(Ferrosolvens et al). Typical of a large number of metal-dissolving species discovered in various parts of the Imperium and its neighbors, Doyle’s Eel is a creature which has proved to be at best a nuisance, and at worst a serious danger to ships operating in deep space. Animals of this general type have evolved on many planets independently, and have since spread far and wide as they are carried by the ships they invade and infest.
Physiology & Ecology
An adult eel measures approximately one-third of a meter in length, with a diameter averaging ten centimeters.
Life Cycle & Reproduction
They are hermaphroditic in nature, with all individuals capable of laying eggs. In their natural environments, the eels seek out veins of metal ore in underground caverns, using a powerful acid secreted from organs located in their ventral surfaces to carve a protected nest into the rock. The eggs are deposited here. The adult remains in the nest until the eggs hatch, after which it usually dies.
The eggs hatch to produce larvae, which require up to a year of nearly constant feeding before they enter a metamorphic stage and emerge as small adults. The adults continue to eat and grow until mating; once the animal lays its eggs and begins standing vigil, it stops eating - eventually starving to death.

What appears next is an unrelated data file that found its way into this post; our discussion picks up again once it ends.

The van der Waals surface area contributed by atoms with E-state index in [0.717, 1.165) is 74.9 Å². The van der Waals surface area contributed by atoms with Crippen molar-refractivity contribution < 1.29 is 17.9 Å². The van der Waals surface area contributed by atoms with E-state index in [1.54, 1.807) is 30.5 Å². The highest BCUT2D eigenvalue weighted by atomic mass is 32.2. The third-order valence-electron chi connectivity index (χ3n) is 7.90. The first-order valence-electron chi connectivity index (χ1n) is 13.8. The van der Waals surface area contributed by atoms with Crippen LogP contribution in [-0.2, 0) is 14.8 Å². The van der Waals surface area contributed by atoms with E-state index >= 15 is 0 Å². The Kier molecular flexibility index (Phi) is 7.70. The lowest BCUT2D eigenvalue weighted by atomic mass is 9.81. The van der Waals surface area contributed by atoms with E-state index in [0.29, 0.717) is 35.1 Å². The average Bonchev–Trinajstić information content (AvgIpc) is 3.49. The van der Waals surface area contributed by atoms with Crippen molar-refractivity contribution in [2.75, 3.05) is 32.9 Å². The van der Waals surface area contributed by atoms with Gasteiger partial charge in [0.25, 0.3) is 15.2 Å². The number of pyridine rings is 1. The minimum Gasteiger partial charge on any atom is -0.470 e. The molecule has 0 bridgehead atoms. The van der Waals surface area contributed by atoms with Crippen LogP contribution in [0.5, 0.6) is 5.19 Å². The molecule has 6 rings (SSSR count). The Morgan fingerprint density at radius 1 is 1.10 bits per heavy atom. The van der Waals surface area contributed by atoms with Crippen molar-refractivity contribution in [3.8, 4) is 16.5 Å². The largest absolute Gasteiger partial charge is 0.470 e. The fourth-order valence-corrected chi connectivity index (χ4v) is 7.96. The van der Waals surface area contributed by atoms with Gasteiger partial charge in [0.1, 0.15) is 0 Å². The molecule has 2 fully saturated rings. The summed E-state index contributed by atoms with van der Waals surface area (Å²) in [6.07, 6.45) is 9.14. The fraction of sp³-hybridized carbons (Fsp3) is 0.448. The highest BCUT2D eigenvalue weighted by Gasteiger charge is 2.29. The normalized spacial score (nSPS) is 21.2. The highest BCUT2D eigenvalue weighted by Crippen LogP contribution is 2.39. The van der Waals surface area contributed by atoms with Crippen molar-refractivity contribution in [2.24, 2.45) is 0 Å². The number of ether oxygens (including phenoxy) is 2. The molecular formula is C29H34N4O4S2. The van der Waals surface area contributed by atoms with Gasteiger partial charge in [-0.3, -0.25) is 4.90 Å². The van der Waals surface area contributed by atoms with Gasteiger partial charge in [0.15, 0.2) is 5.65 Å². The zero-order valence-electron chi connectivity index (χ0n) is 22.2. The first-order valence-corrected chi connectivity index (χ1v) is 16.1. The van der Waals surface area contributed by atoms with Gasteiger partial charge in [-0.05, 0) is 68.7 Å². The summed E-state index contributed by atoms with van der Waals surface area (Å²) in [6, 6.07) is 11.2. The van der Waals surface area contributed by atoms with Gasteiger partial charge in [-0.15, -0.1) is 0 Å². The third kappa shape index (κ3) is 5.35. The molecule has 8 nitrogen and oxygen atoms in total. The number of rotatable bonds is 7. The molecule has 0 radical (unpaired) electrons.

Diet & Trophics
Doyle's Eel is a silicon-based life form which ingests metals - especially iron, tin, copper, or zinc. By bathing these metals in acid solutions, they generate a weak electrical current, upon which they live (the exact process is ill-understood, and still under study).
History & Background
They pose a triple danger to humans directly - powerful jaws (which have been known to shear a two centimeter copper tube), a powerful electric jolt, and a strong acid secretion (which has no effect on the eel itself because the various organs which store and secrete these acids are complex "organic ceramics" not affected by the acid).
Their greatest threat to humans, however, is indirect. If an eel should get aboard a ship and lay eggs, that ship can face a severe problem. Once larvae are hatched, these tiny nuisances are likely to get almost anywhere - and have a special desire for silicon, some plastics, and other elements of shipboard electronics, computer, and avionics systems (to build up their body tissue). A ship infested with these creatures will suffer from numerous electrical breakdowns, often at critical points, as the larvae reach sensitive parts of the ship.
Travellers' Aid Society Advisory
No information yet available.
References & Contributors
- Periodical: Classic Traveller Journal of the Travellers Aid Society No. 15
- MegaTraveller Journal 2 'Defying the Wolf'
- Author: John Marshal
- JTAS Best of Volume 4
- Author & Contributor: Lord (Marquis) and Master of Sophontology Maksim-Smelchak of the Ministry of Science